Today we celebrate our sons first Birthday, and I have written this blog to remember this special but equally terrifying day, whilst thinking of all the other parents who have been through a similar experience or are still fighting with their premature babies.
In the lead up to today, I have done the typical Mum thing and scrolled through a year’s worth of photos whilst laughing and getting completely emotional. I know every parent will feel the same, when we see how far our little ones have come and can’t quite believe the first year has passed us by so quickly.
Life with a new baby is a huge adjustment, but life with a new baby where you get sent home and they are is still in hospital is a living nightmare. It’s something you think you will never have to face, as everyone gets to go home with that perfect ‘going home’ photo, right? Well not for us and many others. I still have flash backs of this day last year, and I probably will for the rest of my life. It can take a long time to come to terms with and recover, and for some, we need professional help to accept what has happened. And this is ok, in fact it’s hugely important.
When your baby is in hospital, your nights are still spent sleepless as you relive what’s happened and worry constantly, thinking about them in that room with all the bleeping machines. Your body is completely exhausted and recovering from the magnitude of what it has been through, not to mention the crazy hormones and emotions sweeping through you and the painful engorged breasts with no baby to latch on. Your days are spent running back and forth from the hospital, desperate not to miss the next set times the nurses tube feed your baby or you are allowed to hold them. Those precious moments you are supposed to have with your new-born, that all important bonding time which naturally helps a Mother to produce milk doesn’t happen. Your baby is lying in an incubator and you are sat in a hospital pumping room expressing milk and probably crying as you do it because this is not how it is supposed to be. You are basically the milk man.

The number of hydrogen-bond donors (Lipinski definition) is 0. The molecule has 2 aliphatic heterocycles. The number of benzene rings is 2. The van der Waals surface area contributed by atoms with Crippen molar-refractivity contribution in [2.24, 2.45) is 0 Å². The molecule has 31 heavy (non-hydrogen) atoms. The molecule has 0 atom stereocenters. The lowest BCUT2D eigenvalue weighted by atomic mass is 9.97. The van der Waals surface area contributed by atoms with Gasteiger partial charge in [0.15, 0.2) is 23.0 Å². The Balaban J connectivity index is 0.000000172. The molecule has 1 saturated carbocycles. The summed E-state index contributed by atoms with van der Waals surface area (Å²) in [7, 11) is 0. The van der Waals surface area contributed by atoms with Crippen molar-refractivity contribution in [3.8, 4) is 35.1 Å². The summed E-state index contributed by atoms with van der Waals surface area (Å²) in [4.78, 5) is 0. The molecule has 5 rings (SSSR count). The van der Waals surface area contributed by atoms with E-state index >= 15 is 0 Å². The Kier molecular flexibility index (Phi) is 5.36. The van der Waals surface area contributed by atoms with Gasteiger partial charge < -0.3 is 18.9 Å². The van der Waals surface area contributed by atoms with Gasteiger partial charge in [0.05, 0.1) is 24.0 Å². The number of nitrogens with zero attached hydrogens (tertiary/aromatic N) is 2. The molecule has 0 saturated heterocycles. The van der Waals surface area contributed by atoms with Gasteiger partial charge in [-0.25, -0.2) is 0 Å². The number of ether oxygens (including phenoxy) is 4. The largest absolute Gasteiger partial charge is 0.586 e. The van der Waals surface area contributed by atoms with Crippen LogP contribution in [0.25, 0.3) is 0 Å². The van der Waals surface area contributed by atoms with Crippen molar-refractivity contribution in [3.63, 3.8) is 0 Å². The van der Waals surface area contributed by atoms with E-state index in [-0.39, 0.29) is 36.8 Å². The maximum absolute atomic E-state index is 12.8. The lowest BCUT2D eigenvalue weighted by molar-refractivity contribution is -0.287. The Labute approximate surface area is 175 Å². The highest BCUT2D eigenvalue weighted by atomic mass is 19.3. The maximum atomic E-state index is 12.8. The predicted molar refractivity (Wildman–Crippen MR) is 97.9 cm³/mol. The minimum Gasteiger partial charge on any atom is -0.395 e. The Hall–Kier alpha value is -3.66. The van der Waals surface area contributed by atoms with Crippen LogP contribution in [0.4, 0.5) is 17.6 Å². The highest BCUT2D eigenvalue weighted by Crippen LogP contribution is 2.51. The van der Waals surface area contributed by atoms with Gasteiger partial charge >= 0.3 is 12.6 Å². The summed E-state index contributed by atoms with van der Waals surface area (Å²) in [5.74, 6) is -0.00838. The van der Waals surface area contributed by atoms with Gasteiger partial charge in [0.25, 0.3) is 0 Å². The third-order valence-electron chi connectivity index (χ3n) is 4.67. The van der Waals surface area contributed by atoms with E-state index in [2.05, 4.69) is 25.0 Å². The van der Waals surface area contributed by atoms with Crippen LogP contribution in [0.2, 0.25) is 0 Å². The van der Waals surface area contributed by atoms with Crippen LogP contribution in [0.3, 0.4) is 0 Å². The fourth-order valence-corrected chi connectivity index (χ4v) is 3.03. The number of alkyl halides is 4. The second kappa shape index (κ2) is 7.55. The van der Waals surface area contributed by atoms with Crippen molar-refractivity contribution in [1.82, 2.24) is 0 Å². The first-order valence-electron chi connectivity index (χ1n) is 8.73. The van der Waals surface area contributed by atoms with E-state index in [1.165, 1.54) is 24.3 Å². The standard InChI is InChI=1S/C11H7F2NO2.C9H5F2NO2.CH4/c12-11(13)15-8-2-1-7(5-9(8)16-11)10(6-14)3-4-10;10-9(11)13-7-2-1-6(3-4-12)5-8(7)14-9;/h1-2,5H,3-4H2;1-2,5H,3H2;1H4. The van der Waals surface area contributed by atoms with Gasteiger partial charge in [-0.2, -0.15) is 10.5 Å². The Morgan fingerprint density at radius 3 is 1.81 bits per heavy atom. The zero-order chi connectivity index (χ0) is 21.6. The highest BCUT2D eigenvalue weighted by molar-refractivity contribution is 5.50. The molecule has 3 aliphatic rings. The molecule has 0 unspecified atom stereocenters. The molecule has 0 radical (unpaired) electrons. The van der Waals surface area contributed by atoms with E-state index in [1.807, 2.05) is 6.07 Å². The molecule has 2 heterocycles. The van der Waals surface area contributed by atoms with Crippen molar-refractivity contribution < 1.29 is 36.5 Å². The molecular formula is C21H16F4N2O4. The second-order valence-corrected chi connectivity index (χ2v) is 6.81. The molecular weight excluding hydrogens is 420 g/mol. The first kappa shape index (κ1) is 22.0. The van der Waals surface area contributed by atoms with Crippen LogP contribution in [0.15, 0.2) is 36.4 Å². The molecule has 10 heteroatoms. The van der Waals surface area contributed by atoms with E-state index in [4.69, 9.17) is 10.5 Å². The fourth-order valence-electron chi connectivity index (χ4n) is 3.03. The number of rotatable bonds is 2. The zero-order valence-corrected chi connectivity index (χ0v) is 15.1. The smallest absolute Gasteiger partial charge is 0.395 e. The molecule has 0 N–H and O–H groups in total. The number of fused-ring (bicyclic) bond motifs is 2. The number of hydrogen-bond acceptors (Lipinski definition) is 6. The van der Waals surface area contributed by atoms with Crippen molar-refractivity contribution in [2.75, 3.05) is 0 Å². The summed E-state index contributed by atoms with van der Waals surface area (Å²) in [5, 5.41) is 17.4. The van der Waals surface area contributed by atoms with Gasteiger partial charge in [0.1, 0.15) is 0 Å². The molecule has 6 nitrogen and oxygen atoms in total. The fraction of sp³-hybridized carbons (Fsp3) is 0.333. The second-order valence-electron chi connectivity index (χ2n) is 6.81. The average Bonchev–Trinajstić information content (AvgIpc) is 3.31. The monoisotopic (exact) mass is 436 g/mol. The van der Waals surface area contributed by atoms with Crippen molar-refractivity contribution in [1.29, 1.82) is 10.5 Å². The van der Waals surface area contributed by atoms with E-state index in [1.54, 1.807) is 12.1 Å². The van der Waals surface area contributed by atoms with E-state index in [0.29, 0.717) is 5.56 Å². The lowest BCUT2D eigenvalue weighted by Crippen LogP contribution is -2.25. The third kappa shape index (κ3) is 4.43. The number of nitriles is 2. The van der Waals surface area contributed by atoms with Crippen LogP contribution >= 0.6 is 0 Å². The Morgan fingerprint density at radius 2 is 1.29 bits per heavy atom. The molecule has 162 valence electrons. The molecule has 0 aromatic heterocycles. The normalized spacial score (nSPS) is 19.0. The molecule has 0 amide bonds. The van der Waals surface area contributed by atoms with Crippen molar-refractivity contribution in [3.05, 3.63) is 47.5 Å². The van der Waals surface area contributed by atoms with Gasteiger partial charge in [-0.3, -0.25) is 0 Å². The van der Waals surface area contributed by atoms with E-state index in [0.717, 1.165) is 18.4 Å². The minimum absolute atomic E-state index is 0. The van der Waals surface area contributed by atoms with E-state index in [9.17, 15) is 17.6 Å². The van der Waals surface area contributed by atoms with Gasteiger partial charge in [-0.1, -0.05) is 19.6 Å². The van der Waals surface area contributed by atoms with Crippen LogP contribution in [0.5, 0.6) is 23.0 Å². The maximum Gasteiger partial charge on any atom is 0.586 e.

The nightmare seems endless, the doctors and nurses can’t tell you when you can take your baby home, because these fragile little humans can change within minutes. Our son was born 5 weeks premature during a very traumatic birth, but we were lucky, he went from strength to strength and was in hospital for 3 weeks. This was still far too long and an experience I have not been able to get over. But for others, who have very sick babies, you can end up spending months in hospital. This is the scariest time in a parent’s life, and you feel like you are missing out on so much. Especially Dads who have just two weeks paternity leave to spend in hospital, this is a whole other topic, but important to mention. You fear your babies won’t know you, let alone the overwhelming jealousy you feel that the nurses spend more time with your baby than you can. It is an exhausting and distressing experience for both parents.
The feelings and emotions you experience range from shock to tears, guilt to anger, powerless to loneliness and endless others. The most common feelings when a baby is born prematurely are loss and grief, loss of the birth experience you wanted, loss of control and grief that you are not with your baby. There are so many reasons why you may feel these emotions, but if I have learnt anything from our experience, it is to talk. Talking to someone and recognising these feelings can help. Recognising and accepting them won’t stop the pain, but it can help you to feel calmer.
There are little things you can do to help. You won’t be able to change the fact it is a challenging time, but if you take care of you more, you will find it a little easier to cope. When your baby is in hospital the guilt you feel when you are not there or have a little fun is huge, but it is so important you do. Make time for you, go for lunch, get a haircut, have a bath, take a walk, or go shopping and get those bits you thought you had more time to buy. Look after yourself by eating well, drink plenty of water and sleep when you can. There is no doubt we would much rather have our babies at home with us, but as soon as you do get them home you won’t have time for all the things you used to do so make sure you use this time. But most importantly don’t lock yourself away and shut people out, tell them how you are really feeling, it’s ok to be struggling and cry.
Remember, there is lots of support and organisations out there to help you, such as Bliss and Tommys’s, as well as numerous Facebook groups, and the huge network of parents who will relate to you and offer you some words of kindness. There is no one more understanding than other parents and we have each other’s backs.
Today we are celebrating how lucky we are that our tiny but mighty son is as strong as he is, and we can celebrate his and our strength as parents. Our thoughts and hearts are with those parents who have been fighting with their babies and experienced loss, and those who are still fighting and have babies in hospital now.
You are not alone.
Help raise awareness. Tell your story.